The answer to "what is a geek" seems clear enough when you use the word as a verb. Generally, if someone is "geeking out," they are enthusing, effusive, interested in everything related to the object of geekiness, unabashed, unironic in their tastes, unconcerned with impressing anyone else, caught up in the subject--sometimes to the point of obsessiveness--fairly glowing with positive excitement over the virtues of the subject.

If enthusiasm is what unites geeks, then what is it that divides us? Why do even well-meaning geeks find themselves at odds, and why do a smaller number seem to be more interested in nitpicking and exclusion than in celebrating the actual object of their professed interest?

There is a division of sorts in here between geeks who take their obsessiveness to the next level of becoming very involved in deep analysis of their favourite subject, and those who prefer merely to celebrate the aspects of the fandom that they find particularly attractive. This division may have something to do with why the question of "who/what is a geek" comes up so often.

(Beginning to see the applicability to communities of faith?)

Over-analysis itself is very geeky, but it doesn't work well to hold your analysis too tightly or take yourself (or your subject matter, even) too seriously, I think, especially to the point of rejecting other fans for their lack of in-depth knowledge or intimidating non-fans with your intensity.

I mean, when you voluntarily call yourself a "geek," you're kind of STARTING from a place of wry self-deprecation, aren't you?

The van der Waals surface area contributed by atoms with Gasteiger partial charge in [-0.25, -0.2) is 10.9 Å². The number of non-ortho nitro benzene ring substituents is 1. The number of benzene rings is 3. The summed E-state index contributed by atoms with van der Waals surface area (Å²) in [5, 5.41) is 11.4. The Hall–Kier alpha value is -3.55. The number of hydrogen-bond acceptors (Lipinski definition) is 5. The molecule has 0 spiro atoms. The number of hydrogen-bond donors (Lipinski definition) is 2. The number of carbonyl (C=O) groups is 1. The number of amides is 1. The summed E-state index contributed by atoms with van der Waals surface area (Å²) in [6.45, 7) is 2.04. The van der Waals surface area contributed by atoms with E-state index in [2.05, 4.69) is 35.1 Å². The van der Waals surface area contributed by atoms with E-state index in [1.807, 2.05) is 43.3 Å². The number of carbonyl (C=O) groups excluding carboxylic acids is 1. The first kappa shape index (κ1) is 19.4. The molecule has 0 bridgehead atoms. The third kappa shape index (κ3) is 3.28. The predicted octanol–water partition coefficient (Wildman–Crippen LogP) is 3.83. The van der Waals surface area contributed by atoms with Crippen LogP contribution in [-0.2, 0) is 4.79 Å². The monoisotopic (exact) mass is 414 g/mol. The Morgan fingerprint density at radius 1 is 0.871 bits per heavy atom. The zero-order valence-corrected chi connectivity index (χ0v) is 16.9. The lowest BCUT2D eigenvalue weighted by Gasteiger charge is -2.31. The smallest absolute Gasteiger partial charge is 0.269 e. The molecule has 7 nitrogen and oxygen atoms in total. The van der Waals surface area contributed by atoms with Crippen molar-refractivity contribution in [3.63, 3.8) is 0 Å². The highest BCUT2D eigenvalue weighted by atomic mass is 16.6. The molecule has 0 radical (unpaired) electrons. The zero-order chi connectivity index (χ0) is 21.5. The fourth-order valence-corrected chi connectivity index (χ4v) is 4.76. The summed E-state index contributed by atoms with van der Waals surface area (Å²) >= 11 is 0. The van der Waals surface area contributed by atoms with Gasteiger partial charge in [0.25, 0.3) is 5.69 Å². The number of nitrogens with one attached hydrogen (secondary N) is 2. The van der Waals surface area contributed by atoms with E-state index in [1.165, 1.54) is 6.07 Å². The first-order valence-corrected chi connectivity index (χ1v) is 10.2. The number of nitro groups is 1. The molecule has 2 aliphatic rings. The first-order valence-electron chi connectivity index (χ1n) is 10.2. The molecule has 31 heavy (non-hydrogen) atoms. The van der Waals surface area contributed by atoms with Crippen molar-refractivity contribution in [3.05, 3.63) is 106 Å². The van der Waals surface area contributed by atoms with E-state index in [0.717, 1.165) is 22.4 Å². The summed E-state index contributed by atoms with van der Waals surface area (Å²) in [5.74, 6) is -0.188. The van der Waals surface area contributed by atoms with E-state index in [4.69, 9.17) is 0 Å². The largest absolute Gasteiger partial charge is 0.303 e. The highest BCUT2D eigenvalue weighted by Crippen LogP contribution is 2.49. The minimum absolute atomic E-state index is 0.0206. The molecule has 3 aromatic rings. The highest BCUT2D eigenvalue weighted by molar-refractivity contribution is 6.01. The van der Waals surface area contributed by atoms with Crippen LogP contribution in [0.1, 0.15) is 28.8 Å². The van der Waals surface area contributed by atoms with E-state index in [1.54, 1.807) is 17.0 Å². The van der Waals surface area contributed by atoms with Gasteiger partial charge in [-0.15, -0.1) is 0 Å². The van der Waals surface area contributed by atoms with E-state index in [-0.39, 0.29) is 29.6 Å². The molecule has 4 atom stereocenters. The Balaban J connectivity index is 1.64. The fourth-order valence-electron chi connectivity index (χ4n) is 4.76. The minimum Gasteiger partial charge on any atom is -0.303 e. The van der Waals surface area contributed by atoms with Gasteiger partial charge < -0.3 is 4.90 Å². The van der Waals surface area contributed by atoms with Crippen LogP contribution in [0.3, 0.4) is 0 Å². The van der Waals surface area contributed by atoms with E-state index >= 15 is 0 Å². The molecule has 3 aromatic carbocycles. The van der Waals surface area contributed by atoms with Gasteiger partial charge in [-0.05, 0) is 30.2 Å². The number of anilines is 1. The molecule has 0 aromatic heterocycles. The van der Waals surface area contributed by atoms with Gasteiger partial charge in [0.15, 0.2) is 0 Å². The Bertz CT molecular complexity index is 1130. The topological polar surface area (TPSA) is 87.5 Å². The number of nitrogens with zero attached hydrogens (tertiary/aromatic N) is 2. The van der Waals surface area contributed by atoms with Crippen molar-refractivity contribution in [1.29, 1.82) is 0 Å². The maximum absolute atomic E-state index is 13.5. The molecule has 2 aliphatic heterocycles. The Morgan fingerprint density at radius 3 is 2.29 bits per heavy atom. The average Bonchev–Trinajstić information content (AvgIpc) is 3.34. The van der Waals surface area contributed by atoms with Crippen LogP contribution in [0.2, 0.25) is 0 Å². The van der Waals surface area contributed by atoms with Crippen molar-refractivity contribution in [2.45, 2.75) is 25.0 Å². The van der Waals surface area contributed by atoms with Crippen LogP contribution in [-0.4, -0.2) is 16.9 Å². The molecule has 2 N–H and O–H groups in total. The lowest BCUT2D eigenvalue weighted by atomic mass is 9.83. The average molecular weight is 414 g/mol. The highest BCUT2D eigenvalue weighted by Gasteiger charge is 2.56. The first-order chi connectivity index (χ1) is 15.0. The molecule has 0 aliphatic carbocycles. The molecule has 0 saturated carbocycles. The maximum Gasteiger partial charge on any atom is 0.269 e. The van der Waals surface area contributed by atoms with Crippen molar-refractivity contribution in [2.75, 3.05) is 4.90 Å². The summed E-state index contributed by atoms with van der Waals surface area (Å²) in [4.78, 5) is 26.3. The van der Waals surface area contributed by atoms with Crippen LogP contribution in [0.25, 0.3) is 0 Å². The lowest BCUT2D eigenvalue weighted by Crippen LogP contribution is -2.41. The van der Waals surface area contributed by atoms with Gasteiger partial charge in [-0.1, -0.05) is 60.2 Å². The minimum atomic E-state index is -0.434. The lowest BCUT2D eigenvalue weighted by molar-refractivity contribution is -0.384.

More to the point--while it's true that enthusiasm can lead to intense interest and debates over minutiae, it's also true that nobody's enthusiasm begins with the minutiae.

(Images like this one might spark some enthusiasm, however!)

Nobody loves TOS (the original series) Star Trek, to give an example, because they were persuaded that it is a great work of art that can hold up to lofty critical analysis. They love it for a myriad of other reasons, ranging from the appeal of the characters to the resonance of specific themes to a kind of nostalgia for the era in which it aired or the time in their life when they encountered it.

I can, nonetheless, have a grand old time talking about classic archetypes in TOS. But even when I do that, I know that the actual appeal and role in my life is more human and personal and complex than that, and sometimes the best response to the complexity of "what makes me light up with excitement" is simple acceptance that it is so.

I enjoy the conversation and debate, because it allows me to dwell on details and aspects of something I enjoy, but it isn't the reason for my enjoyment.

The debate is not the beloved thing.

The argument over "what is a geek" gets people caught up in the question of which topics are geeky or artistic or obscure enough to "count" as geeky, and how detailed and exhaustive your knowledge of your topic has to be. But neither of those questions gets to the heart of the enthusiast's love. 

My appreciation--my love--of a story or creative medium or genre--does not rest on a simple, explicable set of sophisticated/artistic/universal grounds, even if I might occasionally mount a playful defence along those lines. It doesn't depend on my ability to retain details or explicate the virtues of the loved thing. It is what it is.

Love is a fact, not a proposition.

Part Two: Theology is Not Faith

Image credits: 

"Ready for Battle" by RalfHuels (photographer), Anja Arenz, Chris Kunz, Dossmo, Niamh, Paolo Tratzky, Svenja Schoenmackers, via Wikimedia Commons

"Samantha Cristoferreti drinks coffee in the Cupola" by NASA, Public Domain, via Wikimedia Commons